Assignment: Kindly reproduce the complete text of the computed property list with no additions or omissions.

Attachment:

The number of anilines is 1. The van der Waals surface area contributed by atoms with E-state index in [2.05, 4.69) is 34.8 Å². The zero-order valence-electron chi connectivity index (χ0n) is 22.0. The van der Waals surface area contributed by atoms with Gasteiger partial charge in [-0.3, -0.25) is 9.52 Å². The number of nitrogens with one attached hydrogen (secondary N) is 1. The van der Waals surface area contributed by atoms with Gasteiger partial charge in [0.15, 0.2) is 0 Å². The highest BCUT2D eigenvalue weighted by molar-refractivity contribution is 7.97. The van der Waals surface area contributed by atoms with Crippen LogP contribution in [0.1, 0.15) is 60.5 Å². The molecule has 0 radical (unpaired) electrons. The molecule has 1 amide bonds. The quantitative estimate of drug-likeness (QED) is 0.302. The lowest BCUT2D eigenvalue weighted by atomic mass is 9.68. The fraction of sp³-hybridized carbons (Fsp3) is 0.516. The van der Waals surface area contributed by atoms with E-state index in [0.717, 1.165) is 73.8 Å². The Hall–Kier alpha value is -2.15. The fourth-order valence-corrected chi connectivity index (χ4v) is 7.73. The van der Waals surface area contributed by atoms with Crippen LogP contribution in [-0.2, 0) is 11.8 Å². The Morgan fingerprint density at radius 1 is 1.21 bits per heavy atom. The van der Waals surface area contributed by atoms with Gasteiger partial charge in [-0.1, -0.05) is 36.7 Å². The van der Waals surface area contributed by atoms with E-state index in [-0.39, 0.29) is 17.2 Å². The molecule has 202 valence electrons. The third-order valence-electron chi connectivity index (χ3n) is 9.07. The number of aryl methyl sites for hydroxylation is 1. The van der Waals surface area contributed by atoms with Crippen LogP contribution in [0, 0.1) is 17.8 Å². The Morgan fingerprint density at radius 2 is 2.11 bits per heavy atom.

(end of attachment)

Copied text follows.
The number of anilines is 1. The van der Waals surface area contributed by atoms with E-state index in [2.05, 4.69) is 34.8 Å². The zero-order valence-electron chi connectivity index (χ0n) is 22.0. The van der Waals surface area contributed by atoms with Gasteiger partial charge in [-0.3, -0.25) is 9.52 Å². The number of nitrogens with one attached hydrogen (secondary N) is 1. The van der Waals surface area contributed by atoms with Gasteiger partial charge in [0.15, 0.2) is 0 Å². The highest BCUT2D eigenvalue weighted by molar-refractivity contribution is 7.97. The van der Waals surface area contributed by atoms with Crippen LogP contribution in [0.1, 0.15) is 60.5 Å². The molecule has 0 radical (unpaired) electrons. The molecule has 1 amide bonds. The quantitative estimate of drug-likeness (QED) is 0.302. The lowest BCUT2D eigenvalue weighted by atomic mass is 9.68. The fraction of sp³-hybridized carbons (Fsp3) is 0.516. The van der Waals surface area contributed by atoms with E-state index in [0.717, 1.165) is 73.8 Å². The Hall–Kier alpha value is -2.15. The fourth-order valence-corrected chi connectivity index (χ4v) is 7.73. The van der Waals surface area contributed by atoms with Crippen LogP contribution in [-0.2, 0) is 11.8 Å². The Morgan fingerprint density at radius 1 is 1.21 bits per heavy atom. The van der Waals surface area contributed by atoms with Gasteiger partial charge in [-0.1, -0.05) is 36.7 Å². The van der Waals surface area contributed by atoms with E-state index in [-0.39, 0.29) is 17.2 Å². The molecule has 202 valence electrons. The third-order valence-electron chi connectivity index (χ3n) is 9.07. The number of aryl methyl sites for hydroxylation is 1. The van der Waals surface area contributed by atoms with Crippen LogP contribution in [0, 0.1) is 17.8 Å². The Morgan fingerprint density at radius 2 is 2.11 bits per heavy atom.